These are the words of Solomon in Ecclesiastes 1:15 – even in his great wisdom he can’t make sense of life.
Lots of things this past year haven’t made sense to me either. Life’s a corkscrew that can’t be straightened, yes I have found this to be true. The evil appear to prosper while the innocent die.
I shake my head in disbelief.
That’s what I found myself doing on Saturday, April 4th, shaking my head in disbelief. I was in a private hospital room with my family, watching my loved one’s hearts break as we knew our Eisley Hope would soon be leaving this earth. I stood there shaking my head and saying, “No, this can’t be happening, no, no, no.”
Just 24 hours earlier this precious granddaughter had been doing so incredibly well that even her very conservative doctor was optimistic.
A minus that won’t add up….
My past couple years have had lots of equations that didn’t calculate the way I thought they would. Losing Eisley Hope Klein Hutchinson was by far the hardest in a long list of hard.
It certainly didn’t add up.
Somehow in my mind this sweet precious baby girl was going to be the plus in my life that would somehow cancel out all the hard…and our family could start with a clean slate. Instead I watched as my daughter Sarah’s heart was crushed along with her husband’s and her sibling’s, my husband’s and mine.
Days later, I sat beside my dear husband at our granddaughter’s funeral and witnessed him weep like I had never seen. It was surreal. Our pastor said something really helpful to us as he opened the service. He told us that we don’t have to have our doctrine all correct to wade through this. I appreciated this as I was really confused and nothing made sense.
I believe in the God of the universe- so great and mighty and sovereign, yet a mystery… of a God who reaches down to mankind, on an intimate, personal level to be reunited with us. A God who in the scripture is described as a loving father, a devoted and faithful husband, a shepherd who watches over us. Not only do I believe, but I have experienced Him, time and time again.
I also believe in a world broken by sin and man’s free will. I cannot and will not blame God for the consequences of a world broken by sin. I know He could have intervened and changed Eisley’s course. Yet He chose not to. He chose to take Eisley Hope home with him.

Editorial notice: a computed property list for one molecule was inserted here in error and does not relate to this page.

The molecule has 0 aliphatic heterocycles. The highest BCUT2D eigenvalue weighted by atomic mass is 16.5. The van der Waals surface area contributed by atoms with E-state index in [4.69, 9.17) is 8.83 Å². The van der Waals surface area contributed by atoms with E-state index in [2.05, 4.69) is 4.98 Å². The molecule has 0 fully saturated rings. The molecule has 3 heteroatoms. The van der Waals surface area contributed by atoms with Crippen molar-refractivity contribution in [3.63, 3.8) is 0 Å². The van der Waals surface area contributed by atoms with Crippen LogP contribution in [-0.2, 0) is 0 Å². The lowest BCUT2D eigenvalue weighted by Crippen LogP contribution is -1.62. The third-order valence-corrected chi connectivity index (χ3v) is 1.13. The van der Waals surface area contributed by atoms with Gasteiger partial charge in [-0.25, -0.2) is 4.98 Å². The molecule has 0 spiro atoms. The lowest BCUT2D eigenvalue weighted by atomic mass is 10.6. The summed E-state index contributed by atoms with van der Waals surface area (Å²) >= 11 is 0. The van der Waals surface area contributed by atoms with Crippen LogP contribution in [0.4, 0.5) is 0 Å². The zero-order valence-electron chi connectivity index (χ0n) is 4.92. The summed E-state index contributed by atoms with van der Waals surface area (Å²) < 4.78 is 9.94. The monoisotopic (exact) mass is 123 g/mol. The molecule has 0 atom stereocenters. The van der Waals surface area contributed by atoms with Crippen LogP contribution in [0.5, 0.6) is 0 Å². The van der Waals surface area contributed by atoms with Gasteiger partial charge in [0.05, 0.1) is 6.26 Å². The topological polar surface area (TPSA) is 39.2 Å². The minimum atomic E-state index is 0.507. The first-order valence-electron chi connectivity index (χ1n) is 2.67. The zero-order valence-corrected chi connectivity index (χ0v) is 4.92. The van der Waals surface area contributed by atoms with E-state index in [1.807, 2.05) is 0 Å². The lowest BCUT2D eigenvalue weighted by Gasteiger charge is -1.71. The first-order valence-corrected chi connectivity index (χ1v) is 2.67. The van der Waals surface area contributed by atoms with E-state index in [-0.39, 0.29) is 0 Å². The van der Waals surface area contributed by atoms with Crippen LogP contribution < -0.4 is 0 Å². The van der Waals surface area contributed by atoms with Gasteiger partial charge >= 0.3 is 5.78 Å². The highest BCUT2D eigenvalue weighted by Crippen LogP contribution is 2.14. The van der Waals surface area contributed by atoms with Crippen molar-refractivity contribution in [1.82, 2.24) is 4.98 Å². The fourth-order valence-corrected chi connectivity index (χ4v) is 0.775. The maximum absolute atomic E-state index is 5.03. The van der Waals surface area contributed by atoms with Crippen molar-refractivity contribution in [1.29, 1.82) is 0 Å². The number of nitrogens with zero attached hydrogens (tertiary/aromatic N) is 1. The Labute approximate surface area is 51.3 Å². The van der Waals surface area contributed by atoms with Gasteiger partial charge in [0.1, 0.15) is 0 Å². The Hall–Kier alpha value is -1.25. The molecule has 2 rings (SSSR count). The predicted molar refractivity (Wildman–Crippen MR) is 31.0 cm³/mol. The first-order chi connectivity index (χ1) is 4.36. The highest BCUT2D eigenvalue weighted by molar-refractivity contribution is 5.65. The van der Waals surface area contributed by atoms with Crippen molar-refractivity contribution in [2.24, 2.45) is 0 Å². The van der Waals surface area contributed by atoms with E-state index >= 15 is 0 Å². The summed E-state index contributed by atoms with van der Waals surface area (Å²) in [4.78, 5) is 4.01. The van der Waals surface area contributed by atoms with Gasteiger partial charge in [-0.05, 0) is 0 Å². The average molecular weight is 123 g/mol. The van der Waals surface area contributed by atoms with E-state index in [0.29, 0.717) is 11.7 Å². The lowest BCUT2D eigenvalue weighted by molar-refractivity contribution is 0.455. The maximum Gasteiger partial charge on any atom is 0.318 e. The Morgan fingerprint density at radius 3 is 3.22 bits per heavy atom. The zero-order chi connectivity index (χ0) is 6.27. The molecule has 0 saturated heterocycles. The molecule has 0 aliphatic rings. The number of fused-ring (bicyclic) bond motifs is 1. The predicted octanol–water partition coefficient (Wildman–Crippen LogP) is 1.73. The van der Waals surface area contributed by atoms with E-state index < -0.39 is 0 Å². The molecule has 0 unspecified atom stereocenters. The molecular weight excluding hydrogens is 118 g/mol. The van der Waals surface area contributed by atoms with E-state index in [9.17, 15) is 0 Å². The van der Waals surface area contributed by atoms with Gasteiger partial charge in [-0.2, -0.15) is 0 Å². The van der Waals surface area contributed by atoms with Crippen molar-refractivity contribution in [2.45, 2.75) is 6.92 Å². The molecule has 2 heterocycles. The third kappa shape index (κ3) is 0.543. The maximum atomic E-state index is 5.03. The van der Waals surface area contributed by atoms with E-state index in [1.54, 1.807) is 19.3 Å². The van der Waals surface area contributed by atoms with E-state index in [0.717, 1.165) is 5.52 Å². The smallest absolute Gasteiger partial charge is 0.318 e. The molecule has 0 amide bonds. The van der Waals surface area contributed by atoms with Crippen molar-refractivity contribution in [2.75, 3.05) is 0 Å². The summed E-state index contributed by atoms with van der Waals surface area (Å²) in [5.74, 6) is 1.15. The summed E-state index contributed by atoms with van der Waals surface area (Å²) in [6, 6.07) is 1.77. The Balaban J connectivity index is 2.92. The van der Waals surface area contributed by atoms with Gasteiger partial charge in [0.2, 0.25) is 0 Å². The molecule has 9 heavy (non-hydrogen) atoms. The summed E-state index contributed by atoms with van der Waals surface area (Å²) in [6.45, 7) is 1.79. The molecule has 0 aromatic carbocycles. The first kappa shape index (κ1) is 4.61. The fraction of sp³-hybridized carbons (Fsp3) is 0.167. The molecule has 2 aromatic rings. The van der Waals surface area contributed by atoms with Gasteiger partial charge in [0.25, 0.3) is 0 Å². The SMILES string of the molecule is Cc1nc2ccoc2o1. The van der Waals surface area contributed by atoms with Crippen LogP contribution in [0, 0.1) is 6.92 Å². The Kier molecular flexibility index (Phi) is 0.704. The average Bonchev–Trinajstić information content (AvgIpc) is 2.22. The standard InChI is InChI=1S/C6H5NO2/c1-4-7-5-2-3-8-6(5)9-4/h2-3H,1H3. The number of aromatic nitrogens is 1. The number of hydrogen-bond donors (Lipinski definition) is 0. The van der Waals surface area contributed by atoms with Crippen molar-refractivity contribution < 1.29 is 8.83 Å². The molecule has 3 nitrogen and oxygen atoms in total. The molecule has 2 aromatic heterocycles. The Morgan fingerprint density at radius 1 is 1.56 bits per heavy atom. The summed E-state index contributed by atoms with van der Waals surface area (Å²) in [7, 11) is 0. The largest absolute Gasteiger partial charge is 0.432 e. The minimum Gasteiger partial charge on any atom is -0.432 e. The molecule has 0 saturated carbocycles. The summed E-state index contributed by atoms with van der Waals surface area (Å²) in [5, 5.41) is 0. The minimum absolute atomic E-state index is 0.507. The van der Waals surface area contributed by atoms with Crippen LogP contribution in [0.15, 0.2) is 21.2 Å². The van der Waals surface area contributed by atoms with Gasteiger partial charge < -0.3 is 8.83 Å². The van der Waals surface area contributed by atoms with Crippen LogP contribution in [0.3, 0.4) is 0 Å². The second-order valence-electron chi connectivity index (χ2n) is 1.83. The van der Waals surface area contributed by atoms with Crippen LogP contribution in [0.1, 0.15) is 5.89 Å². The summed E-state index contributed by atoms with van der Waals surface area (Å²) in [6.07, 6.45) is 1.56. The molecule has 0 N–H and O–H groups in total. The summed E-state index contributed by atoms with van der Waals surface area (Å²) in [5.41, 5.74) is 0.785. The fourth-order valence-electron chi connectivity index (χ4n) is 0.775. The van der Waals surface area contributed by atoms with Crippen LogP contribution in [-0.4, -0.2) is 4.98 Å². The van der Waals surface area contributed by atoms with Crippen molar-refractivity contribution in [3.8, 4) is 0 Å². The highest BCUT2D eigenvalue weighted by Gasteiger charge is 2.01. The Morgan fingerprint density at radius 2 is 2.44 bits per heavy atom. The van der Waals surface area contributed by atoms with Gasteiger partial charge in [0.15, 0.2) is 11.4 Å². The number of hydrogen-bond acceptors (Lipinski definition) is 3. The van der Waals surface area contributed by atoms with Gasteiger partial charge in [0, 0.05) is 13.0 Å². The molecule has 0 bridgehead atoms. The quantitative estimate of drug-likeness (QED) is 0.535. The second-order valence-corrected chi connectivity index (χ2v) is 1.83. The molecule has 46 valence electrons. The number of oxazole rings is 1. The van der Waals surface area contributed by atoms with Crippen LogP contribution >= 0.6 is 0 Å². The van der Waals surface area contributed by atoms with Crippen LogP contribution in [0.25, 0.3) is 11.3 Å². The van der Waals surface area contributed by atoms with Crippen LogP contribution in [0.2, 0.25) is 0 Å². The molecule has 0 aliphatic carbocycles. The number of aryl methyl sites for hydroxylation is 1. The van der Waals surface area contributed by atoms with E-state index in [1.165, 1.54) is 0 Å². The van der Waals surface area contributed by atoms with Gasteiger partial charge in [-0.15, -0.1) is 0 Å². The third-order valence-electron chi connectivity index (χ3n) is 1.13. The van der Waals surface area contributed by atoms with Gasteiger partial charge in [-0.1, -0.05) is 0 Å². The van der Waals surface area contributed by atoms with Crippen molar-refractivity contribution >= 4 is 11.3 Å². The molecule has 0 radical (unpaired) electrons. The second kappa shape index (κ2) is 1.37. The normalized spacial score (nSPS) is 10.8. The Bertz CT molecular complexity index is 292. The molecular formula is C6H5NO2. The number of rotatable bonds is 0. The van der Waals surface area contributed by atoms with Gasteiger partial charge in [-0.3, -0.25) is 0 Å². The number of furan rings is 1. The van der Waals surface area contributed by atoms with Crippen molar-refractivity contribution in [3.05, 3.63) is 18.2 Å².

That leaves empty hearts and empty arms ….and a lot of questions. Some of those questions can scare us.
I attended church alone the day after Eisley died. I asked our Pastor to pray for me. I told him, I am not here because I am strong. I am here because my faith is fragile and I need to hear the truth of the resurrection. I then discovered a peace that came from God holding me regardless of whether I was able in my weakness to hold onto Him.
Over the past few years I’ve discovered that there are two types of people. Some question me as they try to gain understanding. Then there are the others who question simply because they want to stand in judgement of me. They have no desire to understand. They don’t know the whole story and they don’t see the whole picture.
I realized this is true for me with my God. I need to come honestly before Him with my questions, but humbly acknowledging I don’t know the whole story and I don’t see the whole picture. I accept many of the mysteries of God; The Holy Trinity, The deity of Jesus, How election and free will are both true….the list goes on.
So I rest in what I do know- His faithfulness to me for many years, His comfort like none other, His still small voice, the blessed hope of heaven. I choose to accept, like Solomon, that this will never add up in my mind, I will never be able to understand the “why”.
So I will accept another mystery by faith. The mystery of baby Eisley being given twelve days of life. The mystery of our hearts being crushed. I will hold onto the hope that Jesus is a God who brings beauty out of ashes. I’ll search for that beauty with all of my strength, knowing that when my strength fails that He is always willing to carry me and show me in His own time.